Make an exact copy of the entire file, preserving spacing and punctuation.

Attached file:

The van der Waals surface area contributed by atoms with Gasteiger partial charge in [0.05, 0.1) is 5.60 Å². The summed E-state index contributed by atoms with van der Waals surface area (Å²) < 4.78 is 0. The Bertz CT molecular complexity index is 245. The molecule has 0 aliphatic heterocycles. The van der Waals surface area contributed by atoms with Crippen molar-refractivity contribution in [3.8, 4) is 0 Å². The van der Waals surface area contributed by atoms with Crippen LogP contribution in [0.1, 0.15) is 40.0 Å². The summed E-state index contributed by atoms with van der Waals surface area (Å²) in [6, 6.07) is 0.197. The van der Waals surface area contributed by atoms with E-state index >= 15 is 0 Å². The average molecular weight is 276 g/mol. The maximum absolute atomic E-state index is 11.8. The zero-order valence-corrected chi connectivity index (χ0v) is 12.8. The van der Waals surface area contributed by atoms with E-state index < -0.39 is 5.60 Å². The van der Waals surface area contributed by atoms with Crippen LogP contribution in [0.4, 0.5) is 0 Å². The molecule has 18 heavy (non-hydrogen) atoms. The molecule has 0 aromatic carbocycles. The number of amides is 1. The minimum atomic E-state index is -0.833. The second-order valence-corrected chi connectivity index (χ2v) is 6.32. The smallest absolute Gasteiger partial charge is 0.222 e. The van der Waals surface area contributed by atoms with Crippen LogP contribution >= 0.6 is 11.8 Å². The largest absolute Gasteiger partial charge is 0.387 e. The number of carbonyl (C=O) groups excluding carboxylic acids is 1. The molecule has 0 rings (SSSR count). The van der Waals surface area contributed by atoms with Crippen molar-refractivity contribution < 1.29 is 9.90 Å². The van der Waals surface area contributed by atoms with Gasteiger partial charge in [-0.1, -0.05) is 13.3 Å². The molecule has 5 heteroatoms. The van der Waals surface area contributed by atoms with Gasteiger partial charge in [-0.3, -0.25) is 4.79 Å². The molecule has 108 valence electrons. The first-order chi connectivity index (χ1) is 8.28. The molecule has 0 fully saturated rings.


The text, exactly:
The van der Waals surface area contributed by atoms with Gasteiger partial charge in [0.05, 0.1) is 5.60 Å². The summed E-state index contributed by atoms with van der Waals surface area (Å²) < 4.78 is 0. The Bertz CT molecular complexity index is 245. The molecule has 0 aliphatic heterocycles. The van der Waals surface area contributed by atoms with Crippen molar-refractivity contribution in [3.8, 4) is 0 Å². The van der Waals surface area contributed by atoms with Crippen LogP contribution in [0.1, 0.15) is 40.0 Å². The summed E-state index contributed by atoms with van der Waals surface area (Å²) in [6, 6.07) is 0.197. The van der Waals surface area contributed by atoms with E-state index >= 15 is 0 Å². The average molecular weight is 276 g/mol. The maximum absolute atomic E-state index is 11.8. The zero-order valence-corrected chi connectivity index (χ0v) is 12.8. The van der Waals surface area contributed by atoms with E-state index < -0.39 is 5.60 Å². The van der Waals surface area contributed by atoms with Crippen LogP contribution in [0.4, 0.5) is 0 Å². The molecule has 18 heavy (non-hydrogen) atoms. The molecule has 0 aromatic carbocycles. The number of amides is 1. The minimum atomic E-state index is -0.833. The second-order valence-corrected chi connectivity index (χ2v) is 6.32. The smallest absolute Gasteiger partial charge is 0.222 e. The van der Waals surface area contributed by atoms with Crippen LogP contribution >= 0.6 is 11.8 Å². The largest absolute Gasteiger partial charge is 0.387 e. The number of carbonyl (C=O) groups excluding carboxylic acids is 1. The molecule has 0 rings (SSSR count). The van der Waals surface area contributed by atoms with Crippen molar-refractivity contribution < 1.29 is 9.90 Å². The van der Waals surface area contributed by atoms with Gasteiger partial charge in [-0.1, -0.05) is 13.3 Å². The molecule has 5 heteroatoms. The van der Waals surface area contributed by atoms with Gasteiger partial charge in [-0.3, -0.25) is 4.79 Å². The molecule has 108 valence electrons. The first-order chi connectivity index (χ1) is 8.28. The molecule has 0 fully saturated rings.